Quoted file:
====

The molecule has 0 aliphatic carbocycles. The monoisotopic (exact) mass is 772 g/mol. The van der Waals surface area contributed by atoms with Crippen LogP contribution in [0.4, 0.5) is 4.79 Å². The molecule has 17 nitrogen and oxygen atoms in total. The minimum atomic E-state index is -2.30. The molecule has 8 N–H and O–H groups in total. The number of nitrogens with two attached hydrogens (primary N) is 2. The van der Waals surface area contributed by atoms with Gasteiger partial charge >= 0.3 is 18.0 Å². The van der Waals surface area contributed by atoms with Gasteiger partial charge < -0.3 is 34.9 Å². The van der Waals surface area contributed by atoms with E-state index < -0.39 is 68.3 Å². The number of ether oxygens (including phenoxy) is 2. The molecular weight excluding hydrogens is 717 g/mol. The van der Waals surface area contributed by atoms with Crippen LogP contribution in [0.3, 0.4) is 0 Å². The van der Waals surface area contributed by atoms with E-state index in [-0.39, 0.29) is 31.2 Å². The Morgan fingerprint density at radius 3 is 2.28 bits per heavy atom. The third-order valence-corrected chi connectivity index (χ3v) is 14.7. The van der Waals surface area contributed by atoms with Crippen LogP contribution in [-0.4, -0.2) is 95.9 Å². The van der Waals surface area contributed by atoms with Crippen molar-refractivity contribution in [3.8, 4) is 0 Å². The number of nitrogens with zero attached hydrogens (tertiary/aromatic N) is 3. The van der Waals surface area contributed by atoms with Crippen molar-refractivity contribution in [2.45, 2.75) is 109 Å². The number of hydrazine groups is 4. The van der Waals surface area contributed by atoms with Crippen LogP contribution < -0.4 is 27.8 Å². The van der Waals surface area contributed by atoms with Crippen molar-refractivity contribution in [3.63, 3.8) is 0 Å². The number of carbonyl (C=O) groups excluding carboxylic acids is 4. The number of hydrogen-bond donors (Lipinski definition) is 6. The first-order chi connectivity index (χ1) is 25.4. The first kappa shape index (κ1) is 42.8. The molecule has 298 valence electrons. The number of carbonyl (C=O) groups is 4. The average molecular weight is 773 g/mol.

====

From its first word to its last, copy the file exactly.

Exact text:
The molecule has 0 aliphatic carbocycles. The monoisotopic (exact) mass is 772 g/mol. The van der Waals surface area contributed by atoms with Crippen LogP contribution in [0.4, 0.5) is 4.79 Å². The molecule has 17 nitrogen and oxygen atoms in total. The minimum atomic E-state index is -2.30. The molecule has 8 N–H and O–H groups in total. The number of nitrogens with two attached hydrogens (primary N) is 2. The van der Waals surface area contributed by atoms with Gasteiger partial charge >= 0.3 is 18.0 Å². The van der Waals surface area contributed by atoms with Gasteiger partial charge < -0.3 is 34.9 Å². The van der Waals surface area contributed by atoms with E-state index < -0.39 is 68.3 Å². The number of ether oxygens (including phenoxy) is 2. The molecular weight excluding hydrogens is 717 g/mol. The van der Waals surface area contributed by atoms with Crippen LogP contribution in [0.3, 0.4) is 0 Å². The van der Waals surface area contributed by atoms with E-state index in [-0.39, 0.29) is 31.2 Å². The Morgan fingerprint density at radius 3 is 2.28 bits per heavy atom. The third-order valence-corrected chi connectivity index (χ3v) is 14.7. The van der Waals surface area contributed by atoms with Crippen LogP contribution in [-0.4, -0.2) is 95.9 Å². The van der Waals surface area contributed by atoms with Crippen molar-refractivity contribution in [3.8, 4) is 0 Å². The number of nitrogens with zero attached hydrogens (tertiary/aromatic N) is 3. The van der Waals surface area contributed by atoms with Crippen molar-refractivity contribution in [2.45, 2.75) is 109 Å². The number of hydrazine groups is 4. The van der Waals surface area contributed by atoms with Crippen LogP contribution < -0.4 is 27.8 Å². The van der Waals surface area contributed by atoms with Crippen molar-refractivity contribution in [3.63, 3.8) is 0 Å². The number of carbonyl (C=O) groups excluding carboxylic acids is 4. The number of hydrogen-bond donors (Lipinski definition) is 6. The first-order chi connectivity index (χ1) is 25.4. The first kappa shape index (κ1) is 42.8. The molecule has 298 valence electrons. The number of carbonyl (C=O) groups is 4. The average molecular weight is 773 g/mol.